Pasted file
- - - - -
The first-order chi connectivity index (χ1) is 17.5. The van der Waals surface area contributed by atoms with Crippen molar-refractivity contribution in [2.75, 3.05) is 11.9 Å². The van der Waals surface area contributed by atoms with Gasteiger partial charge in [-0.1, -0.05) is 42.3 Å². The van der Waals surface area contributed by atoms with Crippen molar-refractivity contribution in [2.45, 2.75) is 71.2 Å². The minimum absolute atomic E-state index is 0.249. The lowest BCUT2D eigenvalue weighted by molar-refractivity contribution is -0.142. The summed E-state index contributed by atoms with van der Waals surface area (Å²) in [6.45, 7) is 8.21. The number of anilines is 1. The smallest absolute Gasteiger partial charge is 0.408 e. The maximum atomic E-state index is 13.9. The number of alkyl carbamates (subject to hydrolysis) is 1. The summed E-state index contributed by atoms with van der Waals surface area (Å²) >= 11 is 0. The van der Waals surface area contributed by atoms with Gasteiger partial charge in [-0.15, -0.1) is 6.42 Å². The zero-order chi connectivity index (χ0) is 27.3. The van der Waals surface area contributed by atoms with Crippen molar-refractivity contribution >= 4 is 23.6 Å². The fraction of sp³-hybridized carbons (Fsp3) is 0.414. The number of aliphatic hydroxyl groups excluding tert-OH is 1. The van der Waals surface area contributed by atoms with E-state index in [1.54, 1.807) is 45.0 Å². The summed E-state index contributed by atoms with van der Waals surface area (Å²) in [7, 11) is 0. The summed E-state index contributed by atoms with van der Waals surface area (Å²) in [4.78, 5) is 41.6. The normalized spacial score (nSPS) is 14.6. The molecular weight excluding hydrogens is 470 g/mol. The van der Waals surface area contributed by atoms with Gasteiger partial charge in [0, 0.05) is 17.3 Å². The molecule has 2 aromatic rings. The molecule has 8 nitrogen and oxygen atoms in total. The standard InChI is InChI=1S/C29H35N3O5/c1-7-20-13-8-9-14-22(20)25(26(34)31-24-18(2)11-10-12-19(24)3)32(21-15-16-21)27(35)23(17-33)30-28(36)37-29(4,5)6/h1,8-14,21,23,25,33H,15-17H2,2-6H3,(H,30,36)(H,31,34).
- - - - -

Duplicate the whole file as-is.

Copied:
The first-order chi connectivity index (χ1) is 17.5. The van der Waals surface area contributed by atoms with Crippen molar-refractivity contribution in [2.75, 3.05) is 11.9 Å². The van der Waals surface area contributed by atoms with Gasteiger partial charge in [-0.1, -0.05) is 42.3 Å². The van der Waals surface area contributed by atoms with Crippen molar-refractivity contribution in [2.45, 2.75) is 71.2 Å². The minimum absolute atomic E-state index is 0.249. The lowest BCUT2D eigenvalue weighted by molar-refractivity contribution is -0.142. The summed E-state index contributed by atoms with van der Waals surface area (Å²) in [6.45, 7) is 8.21. The number of anilines is 1. The smallest absolute Gasteiger partial charge is 0.408 e. The maximum atomic E-state index is 13.9. The number of alkyl carbamates (subject to hydrolysis) is 1. The summed E-state index contributed by atoms with van der Waals surface area (Å²) >= 11 is 0. The van der Waals surface area contributed by atoms with Gasteiger partial charge in [-0.15, -0.1) is 6.42 Å². The zero-order chi connectivity index (χ0) is 27.3. The van der Waals surface area contributed by atoms with Crippen molar-refractivity contribution >= 4 is 23.6 Å². The fraction of sp³-hybridized carbons (Fsp3) is 0.414. The number of aliphatic hydroxyl groups excluding tert-OH is 1. The van der Waals surface area contributed by atoms with E-state index in [1.54, 1.807) is 45.0 Å². The summed E-state index contributed by atoms with van der Waals surface area (Å²) in [7, 11) is 0. The summed E-state index contributed by atoms with van der Waals surface area (Å²) in [4.78, 5) is 41.6. The normalized spacial score (nSPS) is 14.6. The molecular weight excluding hydrogens is 470 g/mol. The van der Waals surface area contributed by atoms with Gasteiger partial charge in [0, 0.05) is 17.3 Å². The molecule has 2 aromatic rings. The molecule has 8 nitrogen and oxygen atoms in total. The standard InChI is InChI=1S/C29H35N3O5/c1-7-20-13-8-9-14-22(20)25(26(34)31-24-18(2)11-10-12-19(24)3)32(21-15-16-21)27(35)23(17-33)30-28(36)37-29(4,5)6/h1,8-14,21,23,25,33H,15-17H2,2-6H3,(H,30,36)(H,31,34).